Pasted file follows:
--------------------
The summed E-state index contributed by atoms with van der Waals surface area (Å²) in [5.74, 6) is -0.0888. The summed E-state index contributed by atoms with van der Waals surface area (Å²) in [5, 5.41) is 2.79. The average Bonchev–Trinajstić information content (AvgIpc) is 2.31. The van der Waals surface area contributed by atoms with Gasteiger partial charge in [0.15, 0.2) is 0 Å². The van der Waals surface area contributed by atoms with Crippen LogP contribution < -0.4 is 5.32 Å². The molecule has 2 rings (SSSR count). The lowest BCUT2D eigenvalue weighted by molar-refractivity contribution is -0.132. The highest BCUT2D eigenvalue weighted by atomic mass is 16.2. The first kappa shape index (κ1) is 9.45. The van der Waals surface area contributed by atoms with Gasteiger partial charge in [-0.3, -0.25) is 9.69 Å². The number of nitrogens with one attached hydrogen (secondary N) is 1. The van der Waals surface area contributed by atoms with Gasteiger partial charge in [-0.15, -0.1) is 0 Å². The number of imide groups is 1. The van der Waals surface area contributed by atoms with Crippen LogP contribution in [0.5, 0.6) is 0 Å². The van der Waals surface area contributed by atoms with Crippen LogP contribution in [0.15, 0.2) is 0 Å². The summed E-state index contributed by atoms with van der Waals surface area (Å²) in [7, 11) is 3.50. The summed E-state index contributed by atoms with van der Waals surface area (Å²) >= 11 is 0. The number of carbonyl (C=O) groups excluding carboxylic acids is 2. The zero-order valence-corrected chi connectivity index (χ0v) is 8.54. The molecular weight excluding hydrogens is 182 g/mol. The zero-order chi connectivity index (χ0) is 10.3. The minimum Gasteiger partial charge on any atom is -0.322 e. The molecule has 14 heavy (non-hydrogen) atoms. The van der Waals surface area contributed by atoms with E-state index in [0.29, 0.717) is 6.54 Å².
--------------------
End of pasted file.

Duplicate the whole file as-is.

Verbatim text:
The summed E-state index contributed by atoms with van der Waals surface area (Å²) in [5.74, 6) is -0.0888. The summed E-state index contributed by atoms with van der Waals surface area (Å²) in [5, 5.41) is 2.79. The average Bonchev–Trinajstić information content (AvgIpc) is 2.31. The van der Waals surface area contributed by atoms with Gasteiger partial charge in [0.15, 0.2) is 0 Å². The van der Waals surface area contributed by atoms with Crippen LogP contribution < -0.4 is 5.32 Å². The molecule has 2 rings (SSSR count). The lowest BCUT2D eigenvalue weighted by molar-refractivity contribution is -0.132. The highest BCUT2D eigenvalue weighted by atomic mass is 16.2. The first kappa shape index (κ1) is 9.45. The van der Waals surface area contributed by atoms with Gasteiger partial charge in [-0.3, -0.25) is 9.69 Å². The number of nitrogens with one attached hydrogen (secondary N) is 1. The van der Waals surface area contributed by atoms with Gasteiger partial charge in [-0.15, -0.1) is 0 Å². The number of imide groups is 1. The van der Waals surface area contributed by atoms with Crippen LogP contribution in [0.5, 0.6) is 0 Å². The van der Waals surface area contributed by atoms with Crippen LogP contribution in [0.15, 0.2) is 0 Å². The summed E-state index contributed by atoms with van der Waals surface area (Å²) in [7, 11) is 3.50. The summed E-state index contributed by atoms with van der Waals surface area (Å²) >= 11 is 0. The number of carbonyl (C=O) groups excluding carboxylic acids is 2. The zero-order valence-corrected chi connectivity index (χ0v) is 8.54. The molecular weight excluding hydrogens is 182 g/mol. The zero-order chi connectivity index (χ0) is 10.3. The minimum Gasteiger partial charge on any atom is -0.322 e. The molecule has 14 heavy (non-hydrogen) atoms. The van der Waals surface area contributed by atoms with E-state index in [0.29, 0.717) is 6.54 Å².